Ronald Kidd's The Year of the Bomb is a book I wish I'd thought of. I don't say that about many books. I don't particularly wish I'd thought of Harry Potter, for example (though it could be fun living in a Scottish castle, if you could keep the thing reasonably temperate), since it's different than what I write. But Kidd's "Bomb" is a very unusual stew of politics, film iconography, history and California specificity -- all in a terrific cautionary tale about what happens when we let fear dictate laws and policy.
It's the kind of blend I've attempted to go after in my own writing, but was here duly impressed with the easygoing way Kidd mixes his elements: In the mid-50's. a group of 12(ish) year olds are watching a film being shot in their home town of Sierra Madre, California: The original Invasion of the Body Snatchers, directed by Don Siegel, and staring Kevin McCarthy. Based on Jack Finney's cautionary tale about pod people taking over "real" personalities, it's been remade several times, though the original served as a kind of postwar Rorschach test: Was it about the perceived threat of "Communist" conformity we were allegedly fending off from the East? (Before all our factories were located there) Or was the story about Americans giving up their own "free will" in the face of Senator Joe McCarthy's paranoid investigations of "domestic enemies?"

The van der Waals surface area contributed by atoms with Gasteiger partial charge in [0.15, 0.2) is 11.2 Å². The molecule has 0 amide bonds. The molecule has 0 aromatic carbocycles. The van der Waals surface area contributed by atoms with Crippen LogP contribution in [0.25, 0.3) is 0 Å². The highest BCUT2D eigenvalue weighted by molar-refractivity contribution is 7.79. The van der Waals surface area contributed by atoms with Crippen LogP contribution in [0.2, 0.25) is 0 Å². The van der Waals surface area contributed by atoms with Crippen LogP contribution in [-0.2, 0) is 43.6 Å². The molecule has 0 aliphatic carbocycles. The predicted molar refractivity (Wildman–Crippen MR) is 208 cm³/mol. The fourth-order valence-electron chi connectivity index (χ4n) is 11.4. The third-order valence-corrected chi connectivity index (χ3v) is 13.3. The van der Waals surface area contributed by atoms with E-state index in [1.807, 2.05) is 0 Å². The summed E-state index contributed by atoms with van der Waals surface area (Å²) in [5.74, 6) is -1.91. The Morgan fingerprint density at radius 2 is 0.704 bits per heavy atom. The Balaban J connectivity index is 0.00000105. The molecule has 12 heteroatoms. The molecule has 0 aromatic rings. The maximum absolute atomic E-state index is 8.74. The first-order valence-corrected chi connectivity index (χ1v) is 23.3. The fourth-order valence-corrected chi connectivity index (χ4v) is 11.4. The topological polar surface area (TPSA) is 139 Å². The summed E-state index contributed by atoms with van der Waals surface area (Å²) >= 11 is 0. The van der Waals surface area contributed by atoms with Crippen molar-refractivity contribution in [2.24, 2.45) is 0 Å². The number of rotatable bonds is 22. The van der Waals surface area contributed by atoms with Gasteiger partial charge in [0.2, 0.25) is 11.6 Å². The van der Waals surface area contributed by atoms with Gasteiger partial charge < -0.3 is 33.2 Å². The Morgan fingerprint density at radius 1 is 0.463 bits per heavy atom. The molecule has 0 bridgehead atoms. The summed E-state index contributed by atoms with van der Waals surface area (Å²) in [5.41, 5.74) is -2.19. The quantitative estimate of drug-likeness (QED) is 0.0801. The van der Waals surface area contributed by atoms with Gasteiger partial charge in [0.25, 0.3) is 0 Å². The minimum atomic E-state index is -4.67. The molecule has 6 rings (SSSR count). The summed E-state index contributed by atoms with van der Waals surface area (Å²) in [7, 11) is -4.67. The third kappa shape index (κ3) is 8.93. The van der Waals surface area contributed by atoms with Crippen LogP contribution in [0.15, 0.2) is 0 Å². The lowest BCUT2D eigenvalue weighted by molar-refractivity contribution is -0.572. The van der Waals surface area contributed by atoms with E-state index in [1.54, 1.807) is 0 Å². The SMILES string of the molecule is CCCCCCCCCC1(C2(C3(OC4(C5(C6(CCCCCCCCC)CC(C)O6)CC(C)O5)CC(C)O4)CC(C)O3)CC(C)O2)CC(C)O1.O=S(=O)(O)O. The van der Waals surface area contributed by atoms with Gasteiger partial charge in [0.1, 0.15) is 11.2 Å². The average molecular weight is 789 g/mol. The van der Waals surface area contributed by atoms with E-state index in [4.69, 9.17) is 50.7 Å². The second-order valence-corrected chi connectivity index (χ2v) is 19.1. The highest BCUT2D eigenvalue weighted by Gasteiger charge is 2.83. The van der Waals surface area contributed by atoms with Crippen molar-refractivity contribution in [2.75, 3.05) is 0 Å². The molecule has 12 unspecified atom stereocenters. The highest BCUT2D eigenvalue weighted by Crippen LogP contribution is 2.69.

Kidd also brings legendary physicist Richard Feynman into the plot. Feynman lived nearby, and taught at Caltech in Pasadena. In his pre-Nobel Prize days, he was also briefly suspected of potentially being a spy, primarily because he expressed well-founded regrets on having helped develop the atomic bomb.
This is just one of the realizations Paul has in this coming of age -- hitting that age while simultaneously wishing he could be a grown up (in his pursuit of Laura), while also realizing grown-ups are much less sure of themselves, or life's "answers," than they let on.
But aside from its necessary and timely themes, the book's pleasures also rest in the deft blend of real characters with fictional ones, and its assured sense of place (SoCal of the era is vividly recreated), along with its knowledgeable grounding of movie making, and what sets and sound stages are like.
I am, however, very glad it did.
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